Results: Recombinant LIR-2 (domains 1 and 2) was produced in E. coli and crystallized using streak seeding to optimize the crystal morphology. A data set complete to 1.8 A was collected at 100 K from a single crystal in the P4(1)2(1)2 spacegroup. The structure was solved by molecular replacement, using a search model based on the LIR-1 structure.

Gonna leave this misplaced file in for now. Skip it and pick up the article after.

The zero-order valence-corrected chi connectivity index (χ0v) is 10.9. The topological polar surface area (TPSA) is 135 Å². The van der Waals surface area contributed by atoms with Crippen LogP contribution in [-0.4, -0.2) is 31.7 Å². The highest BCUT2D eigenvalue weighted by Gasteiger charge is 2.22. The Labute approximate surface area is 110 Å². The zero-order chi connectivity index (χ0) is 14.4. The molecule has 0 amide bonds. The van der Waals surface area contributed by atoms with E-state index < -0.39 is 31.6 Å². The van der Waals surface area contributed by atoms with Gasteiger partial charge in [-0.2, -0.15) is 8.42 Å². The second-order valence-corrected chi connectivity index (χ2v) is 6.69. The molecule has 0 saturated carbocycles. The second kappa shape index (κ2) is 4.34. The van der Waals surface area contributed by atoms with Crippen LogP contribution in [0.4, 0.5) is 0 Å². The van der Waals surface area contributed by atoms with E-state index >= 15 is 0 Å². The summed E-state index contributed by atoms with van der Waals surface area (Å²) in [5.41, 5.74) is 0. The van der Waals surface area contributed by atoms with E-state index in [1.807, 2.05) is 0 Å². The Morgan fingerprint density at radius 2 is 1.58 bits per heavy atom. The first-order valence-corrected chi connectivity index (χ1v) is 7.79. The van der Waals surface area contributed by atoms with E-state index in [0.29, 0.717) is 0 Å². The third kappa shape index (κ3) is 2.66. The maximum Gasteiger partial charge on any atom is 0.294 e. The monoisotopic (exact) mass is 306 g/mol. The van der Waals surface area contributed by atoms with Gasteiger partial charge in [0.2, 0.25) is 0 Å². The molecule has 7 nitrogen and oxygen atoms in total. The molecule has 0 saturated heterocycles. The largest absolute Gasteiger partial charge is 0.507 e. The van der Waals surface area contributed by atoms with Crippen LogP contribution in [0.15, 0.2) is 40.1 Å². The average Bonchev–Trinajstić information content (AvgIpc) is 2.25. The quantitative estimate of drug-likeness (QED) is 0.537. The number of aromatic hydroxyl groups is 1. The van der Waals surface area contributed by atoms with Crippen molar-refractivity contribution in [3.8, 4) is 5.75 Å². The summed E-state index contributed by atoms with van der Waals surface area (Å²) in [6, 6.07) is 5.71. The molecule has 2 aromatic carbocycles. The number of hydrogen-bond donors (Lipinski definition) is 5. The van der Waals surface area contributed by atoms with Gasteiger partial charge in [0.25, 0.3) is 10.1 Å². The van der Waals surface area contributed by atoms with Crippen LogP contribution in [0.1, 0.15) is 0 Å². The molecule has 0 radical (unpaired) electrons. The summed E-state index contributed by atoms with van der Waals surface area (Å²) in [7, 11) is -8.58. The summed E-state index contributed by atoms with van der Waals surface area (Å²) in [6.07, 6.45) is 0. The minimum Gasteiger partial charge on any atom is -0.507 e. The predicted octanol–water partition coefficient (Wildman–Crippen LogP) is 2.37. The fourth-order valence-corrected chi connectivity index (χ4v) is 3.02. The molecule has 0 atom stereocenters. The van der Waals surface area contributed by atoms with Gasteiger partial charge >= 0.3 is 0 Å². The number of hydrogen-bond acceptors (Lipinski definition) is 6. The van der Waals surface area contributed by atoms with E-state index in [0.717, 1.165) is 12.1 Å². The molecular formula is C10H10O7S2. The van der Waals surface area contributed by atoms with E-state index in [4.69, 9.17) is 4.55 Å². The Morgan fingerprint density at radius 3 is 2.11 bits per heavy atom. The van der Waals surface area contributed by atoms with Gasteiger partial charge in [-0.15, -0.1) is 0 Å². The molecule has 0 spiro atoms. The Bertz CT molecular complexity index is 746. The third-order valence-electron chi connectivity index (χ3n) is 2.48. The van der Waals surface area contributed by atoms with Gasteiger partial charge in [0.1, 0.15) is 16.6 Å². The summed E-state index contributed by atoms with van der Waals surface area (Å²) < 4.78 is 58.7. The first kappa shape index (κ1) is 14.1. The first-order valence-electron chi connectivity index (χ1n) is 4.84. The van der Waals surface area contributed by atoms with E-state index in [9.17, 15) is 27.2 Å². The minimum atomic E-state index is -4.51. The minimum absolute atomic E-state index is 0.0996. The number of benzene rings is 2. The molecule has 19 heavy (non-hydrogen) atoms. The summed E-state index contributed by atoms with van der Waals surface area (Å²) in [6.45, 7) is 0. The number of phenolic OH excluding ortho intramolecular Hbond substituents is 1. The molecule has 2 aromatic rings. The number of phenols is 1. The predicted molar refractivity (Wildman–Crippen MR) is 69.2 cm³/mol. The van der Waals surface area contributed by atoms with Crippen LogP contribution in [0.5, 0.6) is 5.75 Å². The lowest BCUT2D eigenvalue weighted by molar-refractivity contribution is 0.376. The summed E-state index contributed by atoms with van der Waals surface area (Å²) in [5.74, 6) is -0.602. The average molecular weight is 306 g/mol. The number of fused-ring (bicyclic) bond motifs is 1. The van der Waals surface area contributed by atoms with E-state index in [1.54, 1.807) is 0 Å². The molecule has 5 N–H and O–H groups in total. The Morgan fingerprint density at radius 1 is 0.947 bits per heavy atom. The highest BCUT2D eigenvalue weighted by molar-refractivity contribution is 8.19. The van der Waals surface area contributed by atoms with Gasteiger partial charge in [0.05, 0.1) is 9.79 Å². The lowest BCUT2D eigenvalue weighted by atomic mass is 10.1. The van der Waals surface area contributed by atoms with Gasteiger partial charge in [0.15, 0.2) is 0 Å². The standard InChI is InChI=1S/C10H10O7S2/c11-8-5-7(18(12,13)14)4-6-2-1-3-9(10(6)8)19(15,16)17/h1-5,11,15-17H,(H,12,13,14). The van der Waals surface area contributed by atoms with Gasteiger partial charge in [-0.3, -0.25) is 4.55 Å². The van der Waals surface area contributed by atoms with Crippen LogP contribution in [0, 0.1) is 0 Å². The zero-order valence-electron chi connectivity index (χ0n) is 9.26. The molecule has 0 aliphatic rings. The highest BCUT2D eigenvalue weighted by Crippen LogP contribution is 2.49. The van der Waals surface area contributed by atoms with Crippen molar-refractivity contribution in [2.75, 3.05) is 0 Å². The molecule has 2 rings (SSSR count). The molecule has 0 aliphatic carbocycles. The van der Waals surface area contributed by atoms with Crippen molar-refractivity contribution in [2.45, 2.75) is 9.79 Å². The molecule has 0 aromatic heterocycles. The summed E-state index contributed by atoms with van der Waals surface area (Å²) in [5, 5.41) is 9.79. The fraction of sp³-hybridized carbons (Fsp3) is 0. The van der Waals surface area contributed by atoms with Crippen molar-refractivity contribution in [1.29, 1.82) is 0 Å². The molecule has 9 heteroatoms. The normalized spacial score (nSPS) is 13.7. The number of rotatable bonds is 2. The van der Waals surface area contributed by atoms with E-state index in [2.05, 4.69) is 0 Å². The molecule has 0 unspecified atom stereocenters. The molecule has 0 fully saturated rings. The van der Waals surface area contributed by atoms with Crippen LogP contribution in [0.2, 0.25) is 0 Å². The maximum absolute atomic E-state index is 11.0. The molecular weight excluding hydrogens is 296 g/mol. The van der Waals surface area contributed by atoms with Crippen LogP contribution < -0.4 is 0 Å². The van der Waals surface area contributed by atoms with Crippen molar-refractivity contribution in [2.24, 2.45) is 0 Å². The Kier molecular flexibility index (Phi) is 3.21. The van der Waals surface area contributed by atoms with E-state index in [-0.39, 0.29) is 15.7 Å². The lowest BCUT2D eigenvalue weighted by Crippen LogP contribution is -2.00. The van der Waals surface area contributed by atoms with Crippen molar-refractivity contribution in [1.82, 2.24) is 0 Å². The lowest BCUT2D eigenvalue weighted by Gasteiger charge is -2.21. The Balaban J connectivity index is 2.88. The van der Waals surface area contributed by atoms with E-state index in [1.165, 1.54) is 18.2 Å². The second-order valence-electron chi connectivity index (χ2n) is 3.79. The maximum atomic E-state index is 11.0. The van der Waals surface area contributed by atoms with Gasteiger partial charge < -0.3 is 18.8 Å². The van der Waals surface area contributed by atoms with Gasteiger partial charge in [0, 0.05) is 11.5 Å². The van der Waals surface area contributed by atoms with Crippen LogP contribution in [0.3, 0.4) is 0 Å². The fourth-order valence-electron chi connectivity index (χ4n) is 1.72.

Conclusions: The overall structure of LIR-2 D1D2 resembles both LIR-1, and Killer Inhibitory Receptors, in that the A strand in each domain forms hydrogen bonds to both beta sheets, and there is a sharp angle between the two immunoglobulin-like domains. However, differences from LIR-1 are observed in each domain, with two key changes apparent in the ligand-binding domain, D1. The region corresponding to the residue 44-57 helix of LIR-1 adopts a topology distinct from that of both LIR-1 and the KIR structures, involving a shortened 310 helix. Secondly, the predicted UL18 binding region of LIR-1 is altered substantially in LIR-2: the 76-84 loop mainchain is displaced 11 A with respect to LIR-1, and Tyrosine 38 adopts an alternative rotamer conformation. In summary, the structure of LIR-2 has revealed significant differences to LIR-1, including ones that may help to explain the >1000-fold lower affinity of LIR-2 for UL18.